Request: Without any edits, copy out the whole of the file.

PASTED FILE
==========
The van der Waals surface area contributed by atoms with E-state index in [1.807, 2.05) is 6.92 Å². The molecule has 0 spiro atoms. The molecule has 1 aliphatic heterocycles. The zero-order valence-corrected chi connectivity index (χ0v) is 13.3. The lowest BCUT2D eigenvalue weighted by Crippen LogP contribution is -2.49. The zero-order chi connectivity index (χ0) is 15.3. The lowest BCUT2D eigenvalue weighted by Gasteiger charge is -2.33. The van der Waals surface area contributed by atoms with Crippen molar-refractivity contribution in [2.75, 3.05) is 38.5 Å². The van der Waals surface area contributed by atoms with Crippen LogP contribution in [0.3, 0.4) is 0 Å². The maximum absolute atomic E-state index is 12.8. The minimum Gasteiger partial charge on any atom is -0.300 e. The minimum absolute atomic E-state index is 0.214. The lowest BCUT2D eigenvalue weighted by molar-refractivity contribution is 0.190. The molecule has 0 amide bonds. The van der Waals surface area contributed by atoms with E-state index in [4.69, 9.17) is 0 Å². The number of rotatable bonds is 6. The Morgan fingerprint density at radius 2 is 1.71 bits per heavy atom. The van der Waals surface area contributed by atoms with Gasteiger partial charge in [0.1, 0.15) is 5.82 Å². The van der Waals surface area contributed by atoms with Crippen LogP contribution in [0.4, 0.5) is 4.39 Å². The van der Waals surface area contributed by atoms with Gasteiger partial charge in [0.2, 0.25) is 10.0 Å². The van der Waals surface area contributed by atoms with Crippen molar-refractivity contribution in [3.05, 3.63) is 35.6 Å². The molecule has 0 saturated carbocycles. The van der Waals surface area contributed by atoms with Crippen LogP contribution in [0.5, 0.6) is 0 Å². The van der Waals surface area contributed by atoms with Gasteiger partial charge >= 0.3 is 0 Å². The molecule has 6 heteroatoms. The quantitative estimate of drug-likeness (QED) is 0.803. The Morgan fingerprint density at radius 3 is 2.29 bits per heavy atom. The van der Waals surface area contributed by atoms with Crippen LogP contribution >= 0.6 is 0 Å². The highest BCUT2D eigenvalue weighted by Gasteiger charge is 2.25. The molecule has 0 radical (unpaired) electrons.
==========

The van der Waals surface area contributed by atoms with E-state index in [1.807, 2.05) is 6.92 Å². The molecule has 0 spiro atoms. The molecule has 1 aliphatic heterocycles. The zero-order valence-corrected chi connectivity index (χ0v) is 13.3. The lowest BCUT2D eigenvalue weighted by Crippen LogP contribution is -2.49. The zero-order chi connectivity index (χ0) is 15.3. The lowest BCUT2D eigenvalue weighted by Gasteiger charge is -2.33. The van der Waals surface area contributed by atoms with Crippen molar-refractivity contribution in [2.75, 3.05) is 38.5 Å². The van der Waals surface area contributed by atoms with Crippen LogP contribution in [0.3, 0.4) is 0 Å². The maximum absolute atomic E-state index is 12.8. The minimum Gasteiger partial charge on any atom is -0.300 e. The minimum absolute atomic E-state index is 0.214. The lowest BCUT2D eigenvalue weighted by molar-refractivity contribution is 0.190. The molecule has 0 amide bonds. The van der Waals surface area contributed by atoms with E-state index in [4.69, 9.17) is 0 Å². The number of rotatable bonds is 6. The Morgan fingerprint density at radius 2 is 1.71 bits per heavy atom. The van der Waals surface area contributed by atoms with Gasteiger partial charge in [0.1, 0.15) is 5.82 Å². The van der Waals surface area contributed by atoms with Crippen LogP contribution in [0.4, 0.5) is 4.39 Å². The van der Waals surface area contributed by atoms with Gasteiger partial charge in [0.2, 0.25) is 10.0 Å². The van der Waals surface area contributed by atoms with Crippen molar-refractivity contribution in [3.05, 3.63) is 35.6 Å². The molecule has 0 saturated carbocycles. The van der Waals surface area contributed by atoms with Crippen LogP contribution in [0.5, 0.6) is 0 Å². The van der Waals surface area contributed by atoms with Gasteiger partial charge >= 0.3 is 0 Å². The molecule has 6 heteroatoms. The quantitative estimate of drug-likeness (QED) is 0.803. The Morgan fingerprint density at radius 3 is 2.29 bits per heavy atom. The van der Waals surface area contributed by atoms with Crippen LogP contribution >= 0.6 is 0 Å². The highest BCUT2D eigenvalue weighted by Gasteiger charge is 2.25. The molecule has 0 radical (unpaired) electrons.